The 19th century was a unique time for archaeology, with wondrous treasures being unearthed all over the world and sent back to the discoverer’s home country (or sponsoring country) to be kept in a museum. Museums became very competitive in acquiring ancient artifacts, which sometimes led them to be too trusting as to an artifact’s provenance.
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For the better part of a decade, the widely celebrated and esteemed Louvre Museum of Paris proudly displayed a supposedly ancient tiara made of solid gold. Experts at the Louvre identified it as belonging to the Scythian king Saitapharnes who ruled sometime in the 3rd century BCE. An inscription on the tiara mentioning that it was a gift from Olbia, a Greek colony on the Black Sea coast, to King Saitaphernes left no doubt about the item’s authenticity and great age. But later it became clear that the tiara’s new owner had been a little haste in acquiring the item. The exhibit is now locked away in storage—an embarrassment, for the tiara was proved to be a hoax perpetuated by two Russian art dealers.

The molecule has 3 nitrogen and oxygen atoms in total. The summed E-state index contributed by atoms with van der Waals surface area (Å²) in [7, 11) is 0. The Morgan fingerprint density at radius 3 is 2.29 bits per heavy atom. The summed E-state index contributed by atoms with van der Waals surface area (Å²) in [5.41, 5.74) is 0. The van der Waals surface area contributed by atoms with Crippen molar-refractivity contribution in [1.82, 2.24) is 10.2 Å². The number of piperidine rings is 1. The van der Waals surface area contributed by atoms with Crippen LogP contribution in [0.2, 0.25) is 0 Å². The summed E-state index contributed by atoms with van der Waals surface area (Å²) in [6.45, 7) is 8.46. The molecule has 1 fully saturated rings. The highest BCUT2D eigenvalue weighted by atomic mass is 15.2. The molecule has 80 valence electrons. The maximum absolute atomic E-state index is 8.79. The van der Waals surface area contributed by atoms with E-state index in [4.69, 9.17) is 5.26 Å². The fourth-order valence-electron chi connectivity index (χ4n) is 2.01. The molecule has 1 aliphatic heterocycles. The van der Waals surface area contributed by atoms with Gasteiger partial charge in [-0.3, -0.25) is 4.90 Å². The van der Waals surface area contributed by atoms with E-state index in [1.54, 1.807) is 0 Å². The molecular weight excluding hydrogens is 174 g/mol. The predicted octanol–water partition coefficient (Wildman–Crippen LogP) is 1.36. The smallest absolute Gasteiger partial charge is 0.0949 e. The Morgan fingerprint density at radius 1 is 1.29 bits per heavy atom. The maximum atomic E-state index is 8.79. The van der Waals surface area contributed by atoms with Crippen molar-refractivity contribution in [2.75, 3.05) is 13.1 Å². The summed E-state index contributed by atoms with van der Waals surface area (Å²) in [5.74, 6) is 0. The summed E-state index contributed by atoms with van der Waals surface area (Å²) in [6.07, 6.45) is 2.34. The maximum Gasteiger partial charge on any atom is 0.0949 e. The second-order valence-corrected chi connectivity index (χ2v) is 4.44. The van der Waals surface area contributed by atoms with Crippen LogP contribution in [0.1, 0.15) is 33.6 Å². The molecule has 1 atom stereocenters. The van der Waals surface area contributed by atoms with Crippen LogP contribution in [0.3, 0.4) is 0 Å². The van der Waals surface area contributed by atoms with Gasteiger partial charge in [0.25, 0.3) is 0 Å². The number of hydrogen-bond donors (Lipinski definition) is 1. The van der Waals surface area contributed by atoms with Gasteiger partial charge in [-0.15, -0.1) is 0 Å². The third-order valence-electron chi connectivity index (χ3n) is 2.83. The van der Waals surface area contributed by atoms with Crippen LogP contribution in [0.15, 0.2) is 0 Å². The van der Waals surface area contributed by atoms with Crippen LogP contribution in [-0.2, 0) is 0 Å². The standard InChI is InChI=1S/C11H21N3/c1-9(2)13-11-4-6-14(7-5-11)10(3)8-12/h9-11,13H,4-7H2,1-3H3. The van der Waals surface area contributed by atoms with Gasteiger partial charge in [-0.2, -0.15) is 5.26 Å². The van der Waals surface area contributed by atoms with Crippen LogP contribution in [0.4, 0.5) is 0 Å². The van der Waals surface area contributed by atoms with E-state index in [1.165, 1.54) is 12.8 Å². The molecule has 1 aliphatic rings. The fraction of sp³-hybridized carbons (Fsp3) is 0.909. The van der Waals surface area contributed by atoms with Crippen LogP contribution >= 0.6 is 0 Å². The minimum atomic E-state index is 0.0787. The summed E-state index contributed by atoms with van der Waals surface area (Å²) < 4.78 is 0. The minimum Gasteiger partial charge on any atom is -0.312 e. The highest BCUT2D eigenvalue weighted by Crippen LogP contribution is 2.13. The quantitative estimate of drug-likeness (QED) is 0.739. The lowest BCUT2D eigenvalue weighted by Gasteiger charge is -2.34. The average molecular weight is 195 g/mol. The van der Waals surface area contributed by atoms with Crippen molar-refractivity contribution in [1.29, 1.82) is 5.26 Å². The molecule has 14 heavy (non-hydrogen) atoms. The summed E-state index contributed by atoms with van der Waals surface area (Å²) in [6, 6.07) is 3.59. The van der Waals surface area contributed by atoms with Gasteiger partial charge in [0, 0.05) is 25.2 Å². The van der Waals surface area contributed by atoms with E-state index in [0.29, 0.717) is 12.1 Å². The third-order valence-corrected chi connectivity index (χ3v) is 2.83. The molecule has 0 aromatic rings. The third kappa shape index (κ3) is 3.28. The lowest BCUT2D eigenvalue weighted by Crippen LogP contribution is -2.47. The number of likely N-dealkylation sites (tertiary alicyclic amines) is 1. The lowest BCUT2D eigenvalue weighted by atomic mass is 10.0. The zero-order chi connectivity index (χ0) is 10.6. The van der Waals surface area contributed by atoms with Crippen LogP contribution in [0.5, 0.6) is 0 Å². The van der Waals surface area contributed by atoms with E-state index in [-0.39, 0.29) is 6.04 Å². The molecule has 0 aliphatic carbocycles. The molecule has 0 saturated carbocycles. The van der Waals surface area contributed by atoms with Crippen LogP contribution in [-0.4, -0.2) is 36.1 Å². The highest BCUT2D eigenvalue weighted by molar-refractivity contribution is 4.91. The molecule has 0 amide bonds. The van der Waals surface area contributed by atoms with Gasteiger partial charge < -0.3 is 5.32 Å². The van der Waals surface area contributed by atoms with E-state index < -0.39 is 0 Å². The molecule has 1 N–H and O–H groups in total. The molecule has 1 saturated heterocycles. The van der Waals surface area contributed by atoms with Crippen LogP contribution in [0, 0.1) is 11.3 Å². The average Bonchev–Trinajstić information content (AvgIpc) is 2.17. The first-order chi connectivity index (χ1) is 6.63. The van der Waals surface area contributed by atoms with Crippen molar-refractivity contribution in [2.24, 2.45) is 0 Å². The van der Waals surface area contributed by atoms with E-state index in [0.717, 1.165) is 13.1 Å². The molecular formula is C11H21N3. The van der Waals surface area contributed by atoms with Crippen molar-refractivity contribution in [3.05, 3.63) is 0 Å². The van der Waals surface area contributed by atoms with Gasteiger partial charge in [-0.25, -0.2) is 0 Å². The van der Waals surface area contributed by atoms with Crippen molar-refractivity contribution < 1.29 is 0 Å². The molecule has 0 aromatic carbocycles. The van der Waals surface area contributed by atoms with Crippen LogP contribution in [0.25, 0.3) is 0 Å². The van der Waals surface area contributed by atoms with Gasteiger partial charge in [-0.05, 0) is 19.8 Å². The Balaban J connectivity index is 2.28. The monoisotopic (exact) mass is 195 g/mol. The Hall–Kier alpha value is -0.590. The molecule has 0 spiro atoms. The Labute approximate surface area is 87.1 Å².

Embarrassing for the museum curator, but the incident turned out to be quite lucrative for the goldsmith who made the tiara. Read the story of the Scythian tiara hoax at Amusing Planet.